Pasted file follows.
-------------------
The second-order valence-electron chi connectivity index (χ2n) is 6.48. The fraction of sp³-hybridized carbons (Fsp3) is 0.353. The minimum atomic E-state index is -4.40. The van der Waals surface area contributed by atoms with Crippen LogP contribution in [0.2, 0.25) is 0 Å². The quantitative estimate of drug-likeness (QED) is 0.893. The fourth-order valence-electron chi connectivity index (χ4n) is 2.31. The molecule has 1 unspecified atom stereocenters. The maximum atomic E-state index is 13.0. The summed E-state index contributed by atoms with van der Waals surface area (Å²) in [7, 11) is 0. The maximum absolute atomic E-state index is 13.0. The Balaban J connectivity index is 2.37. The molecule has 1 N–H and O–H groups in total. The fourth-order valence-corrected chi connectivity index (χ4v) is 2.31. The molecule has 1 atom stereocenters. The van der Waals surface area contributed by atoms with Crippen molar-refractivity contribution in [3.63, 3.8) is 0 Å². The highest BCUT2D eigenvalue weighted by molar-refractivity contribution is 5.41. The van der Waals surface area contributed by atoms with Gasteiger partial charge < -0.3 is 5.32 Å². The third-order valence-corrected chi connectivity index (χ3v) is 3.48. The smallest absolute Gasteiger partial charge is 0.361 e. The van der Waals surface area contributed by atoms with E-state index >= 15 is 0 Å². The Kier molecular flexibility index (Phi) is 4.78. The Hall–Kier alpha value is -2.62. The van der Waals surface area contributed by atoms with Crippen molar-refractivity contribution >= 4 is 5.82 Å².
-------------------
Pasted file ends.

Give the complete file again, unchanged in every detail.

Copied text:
The second-order valence-electron chi connectivity index (χ2n) is 6.48. The fraction of sp³-hybridized carbons (Fsp3) is 0.353. The minimum atomic E-state index is -4.40. The van der Waals surface area contributed by atoms with Crippen LogP contribution in [0.2, 0.25) is 0 Å². The quantitative estimate of drug-likeness (QED) is 0.893. The fourth-order valence-electron chi connectivity index (χ4n) is 2.31. The molecule has 1 unspecified atom stereocenters. The maximum atomic E-state index is 13.0. The summed E-state index contributed by atoms with van der Waals surface area (Å²) in [7, 11) is 0. The maximum absolute atomic E-state index is 13.0. The Balaban J connectivity index is 2.37. The molecule has 1 N–H and O–H groups in total. The fourth-order valence-corrected chi connectivity index (χ4v) is 2.31. The molecule has 1 atom stereocenters. The van der Waals surface area contributed by atoms with Crippen molar-refractivity contribution in [3.63, 3.8) is 0 Å². The highest BCUT2D eigenvalue weighted by molar-refractivity contribution is 5.41. The van der Waals surface area contributed by atoms with Gasteiger partial charge < -0.3 is 5.32 Å². The third-order valence-corrected chi connectivity index (χ3v) is 3.48. The smallest absolute Gasteiger partial charge is 0.361 e. The van der Waals surface area contributed by atoms with E-state index >= 15 is 0 Å². The Kier molecular flexibility index (Phi) is 4.78. The Hall–Kier alpha value is -2.62. The van der Waals surface area contributed by atoms with Crippen molar-refractivity contribution >= 4 is 5.82 Å².